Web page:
Finally, Haught seeks solution in the perspective of anticipation. Anticipation incorporates the strengths of both archaeonomic naturalism and analogy. It treats the physical world as an ongoing process towards righteousness and beauty. It acknowledges the contribution of modern science in comprehending the exterior aspect of the cosmic narrative: the universe is an ongoing, physical existence based on certain fundamental particles and forces. Anticipation also borrows the idea of transcendence from analogy, but it does not demand the existence of another ideal world. The physical world, according to Haught, is slowly becoming an ideal world with time and patience. The reason why Haught is so optimistic about the real, physical world is because of the religion awakening in the real world. Human beings seek truth, beauty and righteousness across cultures despite stumbling with wrongness once in a while. Religions tolerate wrongness, just like how the real world may tolerably get those concepts wrong at the current stage. Religious symbolism seems to give people directions towards righteousness, and religious prayers seem to help people learn righteousness. With enough time and patience, the real, physical world will become eternal and ideal, or at least move towards that goal, as believed by Haught. I categorise Haught’s position as cosmic optimism. If successful, Haught’s argument can be an impressive account that interprets religious awakening in a bigger cosmic awakening, or cosmic becoming as I would like to put it. It fills in an important gap in the current scholarly literature. In a way, it answers profound questions and reassures people of the value of their imminent physical world full of imperfections and morality.
Still, there is something that I wish Haught can elaborate more on: the nature and properties of mind, and in particular how is cosmic consciousness, if exists, different from human consciousness. Currently, Haught is borrowing people’s faith in human consciousness and applying that faith on a cosmic level while hoping that it gives people faith in the cosmic consciousness, or at least the assumption that the real world is evolving towards righteousness and beauty as suggested by religious awakening. To me, there is a leap in the association of concepts. Due to Haught’s rather bold move and ambiguity on the nature of cosmic mind, I find his dismissal of cosmic pessimism not yet complete. Cosmic pessimists may well rebut Haught’s argument that human mind seeking truth and meaning is perfectly compatible with a meaningless, purposeless universe as the backdrop; in fact, people are free to create their own meanings for their existence. Human scientists, although many claim to be cosmic pessimists themselves, are subject to the same false consciousness that they can find meaning for their existence in the universe. I do not see a necessary inconsistency within cosmic pessimism and scientific faith in truth and integrity. The two aspects can be separate things: scientists are trying to fight truth for themselves as meaning-seeking Homo sapiens although there is really no such thing in the entire universe as a whole.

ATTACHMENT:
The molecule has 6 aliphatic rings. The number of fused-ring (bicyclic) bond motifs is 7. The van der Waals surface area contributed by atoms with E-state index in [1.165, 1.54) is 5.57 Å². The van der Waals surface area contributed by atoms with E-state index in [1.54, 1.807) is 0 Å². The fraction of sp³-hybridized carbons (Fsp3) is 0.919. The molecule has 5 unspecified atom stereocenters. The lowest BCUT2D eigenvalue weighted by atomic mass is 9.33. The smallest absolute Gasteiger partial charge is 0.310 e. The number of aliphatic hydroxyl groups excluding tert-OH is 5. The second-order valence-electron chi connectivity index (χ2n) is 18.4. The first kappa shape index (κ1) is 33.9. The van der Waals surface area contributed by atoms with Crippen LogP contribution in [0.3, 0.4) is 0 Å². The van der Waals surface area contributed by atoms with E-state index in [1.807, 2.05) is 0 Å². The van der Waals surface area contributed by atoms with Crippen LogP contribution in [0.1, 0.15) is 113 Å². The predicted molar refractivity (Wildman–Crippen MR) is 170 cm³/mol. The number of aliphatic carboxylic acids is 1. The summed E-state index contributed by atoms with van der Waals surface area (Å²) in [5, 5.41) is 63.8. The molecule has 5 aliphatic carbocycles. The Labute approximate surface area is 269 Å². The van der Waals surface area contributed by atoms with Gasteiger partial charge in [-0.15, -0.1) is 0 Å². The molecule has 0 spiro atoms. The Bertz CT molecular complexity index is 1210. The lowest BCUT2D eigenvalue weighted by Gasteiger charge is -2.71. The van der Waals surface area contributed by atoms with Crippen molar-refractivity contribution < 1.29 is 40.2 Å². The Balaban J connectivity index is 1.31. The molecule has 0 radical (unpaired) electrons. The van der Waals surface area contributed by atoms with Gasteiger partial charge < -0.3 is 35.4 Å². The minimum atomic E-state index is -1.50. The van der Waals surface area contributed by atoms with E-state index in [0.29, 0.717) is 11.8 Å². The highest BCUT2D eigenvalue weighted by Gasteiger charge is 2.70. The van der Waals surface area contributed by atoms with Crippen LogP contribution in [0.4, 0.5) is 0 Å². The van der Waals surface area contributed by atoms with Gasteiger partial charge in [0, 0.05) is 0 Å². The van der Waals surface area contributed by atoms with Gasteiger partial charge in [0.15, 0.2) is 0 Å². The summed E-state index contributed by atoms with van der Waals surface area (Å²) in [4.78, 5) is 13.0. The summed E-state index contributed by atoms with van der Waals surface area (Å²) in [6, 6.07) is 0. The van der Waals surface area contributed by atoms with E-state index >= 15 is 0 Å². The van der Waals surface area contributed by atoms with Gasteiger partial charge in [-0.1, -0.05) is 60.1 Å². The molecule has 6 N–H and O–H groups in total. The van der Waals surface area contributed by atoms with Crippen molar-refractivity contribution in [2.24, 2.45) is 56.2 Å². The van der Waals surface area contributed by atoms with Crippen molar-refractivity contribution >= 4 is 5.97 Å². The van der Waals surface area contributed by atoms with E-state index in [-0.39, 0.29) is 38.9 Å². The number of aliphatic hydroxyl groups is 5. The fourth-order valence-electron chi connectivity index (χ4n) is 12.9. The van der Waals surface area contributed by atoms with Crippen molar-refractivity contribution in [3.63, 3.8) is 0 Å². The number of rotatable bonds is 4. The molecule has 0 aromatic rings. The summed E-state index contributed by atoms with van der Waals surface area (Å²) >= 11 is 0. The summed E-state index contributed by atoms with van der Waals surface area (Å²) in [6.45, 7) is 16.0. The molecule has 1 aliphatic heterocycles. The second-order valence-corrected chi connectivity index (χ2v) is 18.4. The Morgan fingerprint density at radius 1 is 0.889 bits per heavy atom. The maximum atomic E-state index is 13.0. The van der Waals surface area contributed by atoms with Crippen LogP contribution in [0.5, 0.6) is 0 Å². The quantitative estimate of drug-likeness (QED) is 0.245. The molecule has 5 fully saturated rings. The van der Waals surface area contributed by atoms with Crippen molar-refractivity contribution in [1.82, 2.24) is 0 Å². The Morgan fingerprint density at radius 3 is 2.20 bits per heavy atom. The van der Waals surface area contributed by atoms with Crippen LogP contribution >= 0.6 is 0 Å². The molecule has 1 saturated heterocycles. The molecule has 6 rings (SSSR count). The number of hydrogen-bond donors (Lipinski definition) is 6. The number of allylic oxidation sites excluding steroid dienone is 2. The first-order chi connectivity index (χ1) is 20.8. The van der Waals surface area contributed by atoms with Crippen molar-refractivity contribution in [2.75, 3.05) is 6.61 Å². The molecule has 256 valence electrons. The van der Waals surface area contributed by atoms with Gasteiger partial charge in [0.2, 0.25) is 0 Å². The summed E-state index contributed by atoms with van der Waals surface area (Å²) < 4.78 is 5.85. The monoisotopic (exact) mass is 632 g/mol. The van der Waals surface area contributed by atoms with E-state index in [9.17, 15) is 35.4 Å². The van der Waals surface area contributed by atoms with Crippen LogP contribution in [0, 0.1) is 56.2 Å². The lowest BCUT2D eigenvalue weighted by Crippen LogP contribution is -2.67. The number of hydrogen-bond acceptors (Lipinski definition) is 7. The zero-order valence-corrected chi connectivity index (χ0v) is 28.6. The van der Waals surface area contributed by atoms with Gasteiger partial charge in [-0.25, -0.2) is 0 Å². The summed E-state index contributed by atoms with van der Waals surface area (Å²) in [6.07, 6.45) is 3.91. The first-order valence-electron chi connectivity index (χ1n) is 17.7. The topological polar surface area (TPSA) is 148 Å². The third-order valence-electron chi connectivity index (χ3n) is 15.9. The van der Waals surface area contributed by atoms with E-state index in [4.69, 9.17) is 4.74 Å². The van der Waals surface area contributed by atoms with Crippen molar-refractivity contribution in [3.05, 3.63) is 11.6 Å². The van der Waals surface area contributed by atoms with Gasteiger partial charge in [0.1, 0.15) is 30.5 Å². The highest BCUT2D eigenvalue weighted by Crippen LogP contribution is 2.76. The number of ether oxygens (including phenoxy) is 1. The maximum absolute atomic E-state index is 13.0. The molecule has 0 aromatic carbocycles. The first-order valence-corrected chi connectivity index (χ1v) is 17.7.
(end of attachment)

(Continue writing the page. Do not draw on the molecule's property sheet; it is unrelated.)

I find Haught’s book a worthy addition to the literature dealing with religious awakening and its conflict with modern sciences and meaning in a cosmic perspective. The ambitious, exciting book would have been clearer if Haught can explain in details why he makes certain associations, and why those associations are indeed true besides their psychological and religious appeal. The next move for Haught’s noteworthy project is therefore to fully explain the myth of mind, and why exactly cosmic consciousness and human consciousness are in some sense similar. It is understandable that Haught partially skips this step at this time, as the myth hasn’t even been deciphered by scientists. I will be excited to read more about the future development of his project with more exciting breakthroughs in neuroscience.